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Slate's Human Nature: Leave No Embryo Behind


Continuing this discussion, we turn now to Will Saletan. He writes on the intersection of science and politics for our partners at the online magazine Slate.

Hi, Will.

WILL SALETAN reporting:

Hi, Madeleine.

BRAND: Let's go deeper into the Catholic Church's side of this. What is the Catholic Church's position on adopting frozen embryos?

SALETAN: Well, actually the church is divided about this. The Vatican is considering right now what position to take. The two camps represent two different ideals of Catholicism. One is that all human life beginning from fertilization is sacred. From that point of view, of course, if they are leftover embryos, you should adopt them. You should allow them to grow and become children and adults. The other position is that there is an integrity to the marital union that must never be violated. So you must never create life outside of the normal means, which is, of course, sexual intercourse, and you should not be complicit in that by then adopting an embryo that somebody else created by these artificial means. So those two camps are debating right now. In fact, I was in Rome a couple of months ago and saw a debate between two priests over this, and the church has not decided which way to go.

BRAND: So, Will, what does the second arm, the arm that says that you should not be complicit in creating these extra frozen embryos--what do they say should be done with the ones we already have?

SALETAN: You know, that question was asked at this conference I saw in Rome, and amazingly to me, you know, the priest said, `Well, if you are lying there on the table waiting to have the embryo adopted and planted in you and you reflect on your moral obligation, you should get up and leave the room and leave the embryos in this state of limbo because there is nothing licit that you can do.'

BRAND: Well, speaking of Rome in Italy, they're holding a referendum next week on new regulations there that will, among other things, limit the number of embryos produced in an IVF procedure. One of those regulations mandates that they all be implanted and doesn't allow any extra embryos. That kind of law--do you see that as getting passed here in the United States?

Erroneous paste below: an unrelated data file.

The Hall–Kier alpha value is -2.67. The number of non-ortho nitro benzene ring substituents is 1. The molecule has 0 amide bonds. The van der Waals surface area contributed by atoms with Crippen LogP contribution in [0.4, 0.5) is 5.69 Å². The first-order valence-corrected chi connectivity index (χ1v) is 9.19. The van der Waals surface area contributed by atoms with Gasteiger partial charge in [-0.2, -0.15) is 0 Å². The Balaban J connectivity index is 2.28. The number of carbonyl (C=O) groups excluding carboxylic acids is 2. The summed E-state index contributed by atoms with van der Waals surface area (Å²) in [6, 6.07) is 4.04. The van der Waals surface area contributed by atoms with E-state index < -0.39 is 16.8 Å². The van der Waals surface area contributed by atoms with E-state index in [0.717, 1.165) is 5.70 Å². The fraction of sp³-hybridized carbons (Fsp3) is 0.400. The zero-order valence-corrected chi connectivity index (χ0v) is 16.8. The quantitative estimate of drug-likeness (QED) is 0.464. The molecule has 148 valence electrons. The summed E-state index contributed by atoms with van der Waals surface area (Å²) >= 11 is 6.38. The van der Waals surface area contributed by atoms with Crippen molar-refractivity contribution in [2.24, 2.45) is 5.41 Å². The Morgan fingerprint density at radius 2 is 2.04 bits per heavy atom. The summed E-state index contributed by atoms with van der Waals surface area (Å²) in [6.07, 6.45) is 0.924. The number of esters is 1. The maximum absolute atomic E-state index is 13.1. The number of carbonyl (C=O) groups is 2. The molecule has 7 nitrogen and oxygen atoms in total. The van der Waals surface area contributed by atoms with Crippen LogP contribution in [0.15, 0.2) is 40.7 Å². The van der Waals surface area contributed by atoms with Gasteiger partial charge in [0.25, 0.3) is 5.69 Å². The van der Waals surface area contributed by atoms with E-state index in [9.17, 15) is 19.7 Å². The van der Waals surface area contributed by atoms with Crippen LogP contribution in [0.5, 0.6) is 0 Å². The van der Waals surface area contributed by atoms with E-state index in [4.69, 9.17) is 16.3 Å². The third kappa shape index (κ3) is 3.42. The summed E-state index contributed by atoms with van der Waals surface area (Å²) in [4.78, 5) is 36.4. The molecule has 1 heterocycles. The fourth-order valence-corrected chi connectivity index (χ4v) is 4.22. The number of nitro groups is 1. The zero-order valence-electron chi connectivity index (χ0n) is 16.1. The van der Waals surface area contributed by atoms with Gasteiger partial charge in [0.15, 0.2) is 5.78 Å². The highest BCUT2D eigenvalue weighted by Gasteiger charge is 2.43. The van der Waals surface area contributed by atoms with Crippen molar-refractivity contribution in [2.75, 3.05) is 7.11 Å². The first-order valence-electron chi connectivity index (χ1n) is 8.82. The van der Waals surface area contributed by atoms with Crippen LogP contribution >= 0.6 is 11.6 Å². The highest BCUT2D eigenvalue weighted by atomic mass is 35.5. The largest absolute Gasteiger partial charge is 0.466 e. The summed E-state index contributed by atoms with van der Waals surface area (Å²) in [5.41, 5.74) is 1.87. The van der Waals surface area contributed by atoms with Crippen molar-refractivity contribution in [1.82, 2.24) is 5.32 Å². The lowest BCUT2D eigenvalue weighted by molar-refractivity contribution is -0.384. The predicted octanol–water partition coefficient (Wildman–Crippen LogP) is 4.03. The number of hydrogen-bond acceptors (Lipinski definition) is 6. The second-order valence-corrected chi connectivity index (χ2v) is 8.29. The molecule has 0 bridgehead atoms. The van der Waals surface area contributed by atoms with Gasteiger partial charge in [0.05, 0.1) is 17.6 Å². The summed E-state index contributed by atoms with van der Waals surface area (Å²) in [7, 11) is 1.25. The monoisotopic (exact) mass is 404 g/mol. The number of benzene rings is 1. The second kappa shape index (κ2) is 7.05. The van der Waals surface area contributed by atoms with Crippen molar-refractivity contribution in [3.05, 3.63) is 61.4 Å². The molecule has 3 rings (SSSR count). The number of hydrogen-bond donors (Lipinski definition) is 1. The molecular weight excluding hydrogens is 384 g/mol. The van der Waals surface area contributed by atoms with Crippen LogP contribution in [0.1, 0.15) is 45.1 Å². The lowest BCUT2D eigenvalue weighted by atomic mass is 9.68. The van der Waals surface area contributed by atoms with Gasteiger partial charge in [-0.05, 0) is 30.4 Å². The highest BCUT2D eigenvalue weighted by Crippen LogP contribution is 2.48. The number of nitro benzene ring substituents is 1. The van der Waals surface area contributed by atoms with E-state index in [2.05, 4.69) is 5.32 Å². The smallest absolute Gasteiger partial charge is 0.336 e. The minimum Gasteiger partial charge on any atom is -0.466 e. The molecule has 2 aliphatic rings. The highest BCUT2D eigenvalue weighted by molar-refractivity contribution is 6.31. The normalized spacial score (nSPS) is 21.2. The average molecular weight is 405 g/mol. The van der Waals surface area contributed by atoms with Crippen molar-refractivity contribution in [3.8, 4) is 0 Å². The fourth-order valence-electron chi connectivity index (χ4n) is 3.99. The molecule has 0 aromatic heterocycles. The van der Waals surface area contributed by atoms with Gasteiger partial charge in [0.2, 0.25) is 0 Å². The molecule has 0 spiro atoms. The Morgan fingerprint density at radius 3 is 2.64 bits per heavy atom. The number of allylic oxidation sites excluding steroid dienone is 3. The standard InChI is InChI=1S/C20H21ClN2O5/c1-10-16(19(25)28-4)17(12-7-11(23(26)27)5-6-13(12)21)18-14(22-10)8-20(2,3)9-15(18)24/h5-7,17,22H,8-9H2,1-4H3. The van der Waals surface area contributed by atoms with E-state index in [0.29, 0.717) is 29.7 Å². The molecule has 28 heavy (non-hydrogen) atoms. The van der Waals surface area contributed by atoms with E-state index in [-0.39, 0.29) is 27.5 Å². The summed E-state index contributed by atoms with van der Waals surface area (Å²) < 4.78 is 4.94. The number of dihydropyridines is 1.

SALETAN: Well, something like the Italian law--I mean, that goes much farther than anything I think people in this country would accept. The provision that all the embryos have to be implanted? In this country we believe in a right to privacy. I can't imagine that Americans would accept a law that says you actually have to get the embryos implanted if you choose not to. The other provision about limiting the number of embryos--you might be able to get something like that passed. The state of Kentucky--there was a bill to try to do that--Senator Brownback of the United States Senate suggested that perhaps we should try to limit the number of embryos created. But the problem is you're then asking all these women who are then undergoing IVF to produce fewer embryos with, as a result, lower likelihood that they will end up with a live birth, and they'll have to go through the procedure again. It's very expensive. It's very physically demanding. I think that would run into a lot of trouble.

What's much more likely, it seems to me, is something that Tom DeLay, the House majority leader, has proposed, and that is something like an informed consent regulation. You go in to have IVF; the doctors are required to talk to you about the results of this, that there will be leftover embryos. If you create a lot of them, what do you want to do about those? Do you want to consign them to adoption or to research, or maybe you would like to produce fewer of them so that there will be fewer left over.

BRAND: And isn't there a debate swirling now over who should decide the fate of the frozen embryos that are now...

SALETAN: Oh, yes. Oh, yes, there definitely is. To most people I think we think, look, if you're the parent, if you produce the embryos, it's up to you to decide. I think what a lot of pro-choice people don't understand is the way a lot of pro-lifers think. You know, we think pro-lifers are conservatives. But pro-lifers in a funny way are collectivists. They believe that embryos are members of the human family and we should all decide together. In fact, the president said that there's no such thing as a spare embryo, by which he means, well, it's a spare to you--the couple that created it--but it's not a spare to some other couple that wants it. So while it's clear to a lot of pro-choice people that the family should decide--the couple that conceived the embryos--it's not at all clear to a lot of pro-life people, including people in high offices in politics.

BRAND: Opinion and analysis from Will Saletan. He writes on science and politics for our partners at the online magazine Slate. He's also the author of "Bearing Right: How Conservatives Won the Abortion War."

Thanks, Will.

SALETAN: Thank you, Madeleine.

(Soundbite of music)

BRAND: DAY TO DAY returns in a moment. I'm Madeleine Brand. Transcript provided by NPR, Copyright NPR.

Madeleine Brand
Madeleine Brand is the host of NPR’s newest and fastest-growing daily show, Day to Day. She conducts interviews with newsmakers (Iraqi politicians, US senators), entertainment figures (Bernardo Bertolluci, Phillip Seymour Hoffman, Ricky Gervais), and the everyday people affected by the news (an autoworker laid off at GM, a mother whose son was killed in Iraq).
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